FAME Review: Peter Liu - Bamboo Groove
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Peter Liu - Bamboo Groove

Bamboo Groove

Peter Liu

Available from Peter Liu's online store.

A review written for the Folk &amo; Acoustic Music Exchange
by Mark S. Tucker
(progdawg@hotmail.com)

Let me right off the bat say that Peter Liu's recitations of songs in the Chinese tongue are the best I've yet heard. I suspect that's because he's married the Oriental with the Occidental perfectly, understood the limitations and borders of both languages well, so much so that the three numbers here—A Love Before Time (theme to Crouching Tiger, Hidden Dragon), Gan Lan Shu and Shanghai Tan (Theme to The Bund)—are almost scat…and why not? If one doesn't undertand a language per se, each such exercise turns into pure sonics and vocables. I wish to hell he would've inserted at least two more such renditions into this release…better yet: perhaps, later, an entire CD? Regardless, Bamboo Groove is piano bar music of a sort that, were he to be a local, would be selling out L.A. area clubs night after night. The reason? His is an upbeat delivery rendered in clear pure tones, exactly the sort of thing aerospace and film industry people, laboring under stressful conditions over long hours here amid smog and permanent traffic jams, badly need.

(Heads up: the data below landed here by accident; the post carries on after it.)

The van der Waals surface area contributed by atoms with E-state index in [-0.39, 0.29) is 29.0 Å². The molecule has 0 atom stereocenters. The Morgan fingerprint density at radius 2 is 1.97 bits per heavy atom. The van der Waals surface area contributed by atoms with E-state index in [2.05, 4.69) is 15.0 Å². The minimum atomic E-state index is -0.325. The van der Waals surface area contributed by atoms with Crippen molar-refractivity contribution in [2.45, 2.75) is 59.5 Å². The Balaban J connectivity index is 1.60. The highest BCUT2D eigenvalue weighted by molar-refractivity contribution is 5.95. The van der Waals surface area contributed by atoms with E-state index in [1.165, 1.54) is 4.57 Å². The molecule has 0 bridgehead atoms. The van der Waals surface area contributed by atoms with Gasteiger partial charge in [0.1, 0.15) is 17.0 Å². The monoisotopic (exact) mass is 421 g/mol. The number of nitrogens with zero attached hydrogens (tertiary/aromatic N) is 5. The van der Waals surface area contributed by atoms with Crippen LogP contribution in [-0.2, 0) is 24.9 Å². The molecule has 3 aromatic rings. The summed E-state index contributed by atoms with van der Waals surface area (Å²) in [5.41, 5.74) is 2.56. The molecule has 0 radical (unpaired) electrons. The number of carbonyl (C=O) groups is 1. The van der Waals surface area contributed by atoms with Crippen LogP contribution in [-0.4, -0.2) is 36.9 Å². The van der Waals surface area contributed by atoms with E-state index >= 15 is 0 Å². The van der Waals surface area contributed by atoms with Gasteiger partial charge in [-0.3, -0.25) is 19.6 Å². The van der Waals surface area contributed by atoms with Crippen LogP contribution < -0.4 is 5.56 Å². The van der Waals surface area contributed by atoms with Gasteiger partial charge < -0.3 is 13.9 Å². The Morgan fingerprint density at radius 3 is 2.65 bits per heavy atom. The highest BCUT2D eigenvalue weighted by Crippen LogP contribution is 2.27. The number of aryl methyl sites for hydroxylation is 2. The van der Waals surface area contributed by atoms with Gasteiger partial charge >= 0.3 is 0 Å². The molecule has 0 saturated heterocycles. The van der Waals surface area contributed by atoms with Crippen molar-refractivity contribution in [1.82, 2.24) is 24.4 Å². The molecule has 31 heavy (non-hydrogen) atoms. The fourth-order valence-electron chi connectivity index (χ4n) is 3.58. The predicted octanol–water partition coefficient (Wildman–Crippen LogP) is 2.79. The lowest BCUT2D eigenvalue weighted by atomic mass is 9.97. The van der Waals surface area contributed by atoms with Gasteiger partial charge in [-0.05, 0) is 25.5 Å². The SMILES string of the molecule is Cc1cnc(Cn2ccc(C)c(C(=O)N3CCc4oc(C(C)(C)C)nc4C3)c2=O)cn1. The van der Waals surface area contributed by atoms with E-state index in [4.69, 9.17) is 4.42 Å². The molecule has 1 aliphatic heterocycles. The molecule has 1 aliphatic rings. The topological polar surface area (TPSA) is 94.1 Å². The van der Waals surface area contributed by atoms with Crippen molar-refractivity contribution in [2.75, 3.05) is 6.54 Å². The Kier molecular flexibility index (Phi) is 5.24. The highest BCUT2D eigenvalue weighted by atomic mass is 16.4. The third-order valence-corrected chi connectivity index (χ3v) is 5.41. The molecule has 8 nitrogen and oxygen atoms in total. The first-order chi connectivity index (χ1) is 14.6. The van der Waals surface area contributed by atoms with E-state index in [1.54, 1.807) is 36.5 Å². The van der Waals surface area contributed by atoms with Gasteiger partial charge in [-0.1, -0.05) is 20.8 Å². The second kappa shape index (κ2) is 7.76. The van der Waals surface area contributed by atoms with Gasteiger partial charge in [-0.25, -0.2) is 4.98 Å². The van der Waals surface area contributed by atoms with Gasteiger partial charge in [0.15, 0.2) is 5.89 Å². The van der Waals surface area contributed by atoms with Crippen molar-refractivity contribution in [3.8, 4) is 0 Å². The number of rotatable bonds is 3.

I went immediately to the Bricusse/Newley Who Can I Turn To? cut 'cause I dig that number a LOT, and was very well satisfied but soon found that track after track followed in the same smiling, comfortable, positive (even when wistful), relaxing manner. The backing trio (bass, piano, drums) is companioned by two sessioneers, everything captained by pianist Peter Hum, and they all keep Liu well backgrounded, but note must be made of clarinetist Scott Poll and then bassist Norman Glaude's utilization of harmonica (only one track, dang it!), as the two add immense atmospherics. Poll is outstanding, a righteous companion and contrast to Liu's lines, taking each song up another notch.

Favorite track? Yep, the Who Can I Turn To? cover. It's light, springy, inspiring, and indexes right into a turn-that-frown-upside-down mood. I wouldn't place Peter into a Michael Franks category—Franks is a nonpareil and will forever remain singular—but Mike's fans would swoon over the two Petes, Liu and Hum. They and compeers would be a killer opening act at the Hollywood Bowl or similar venue. No…wait…I might be wrong on that, on the size element, a lot could well be lost in getting across to 10,000 people in an arena as versus fifty or sixty in a lounge (hmmmm, do those even exist in this country any more?), a ton of warmth and intimacy trampled in the overdriven blare of a P.A. system that could otherwise run a small country. Man, so many choices and problems nowadays! So I think I'll go back and cool out to this CD again, leaving the solutions for another day. I need the oasis time; so do you.

Track List:

  • So in Love (Cole Porter)
  • Moon and Sand (Engwick / Palitz / Wilder)
  • Love Walked In (Gershwin / Gershwin)
  • A Love Before Time (Dun / Calendrelli / Yi)
  • East of the Sun (B. Bowman)
  • Who Can I Turn To? (Bricusse / Newley)
  • Gan Lan Shu (Taixiang / Sanmao)
  • Time After Time (Styne / Cahn)
  • I'm Glad There Is You (Dorsey / Madeira)
  • Shanghai Tan (Koo / Jim)
  • I Fall in Love Too Easily (Styne / Cahn)
  • If I Should Lose You (Rainger / Robin)
  • Secret Love (Fain / Webster)

Edited by: David N. Pyles
(dnpyles@acousticmusic.com)

Copyright 2015, Peterborough Folk Music Society.
This review may be reprinted with prior permission and attribution.
 
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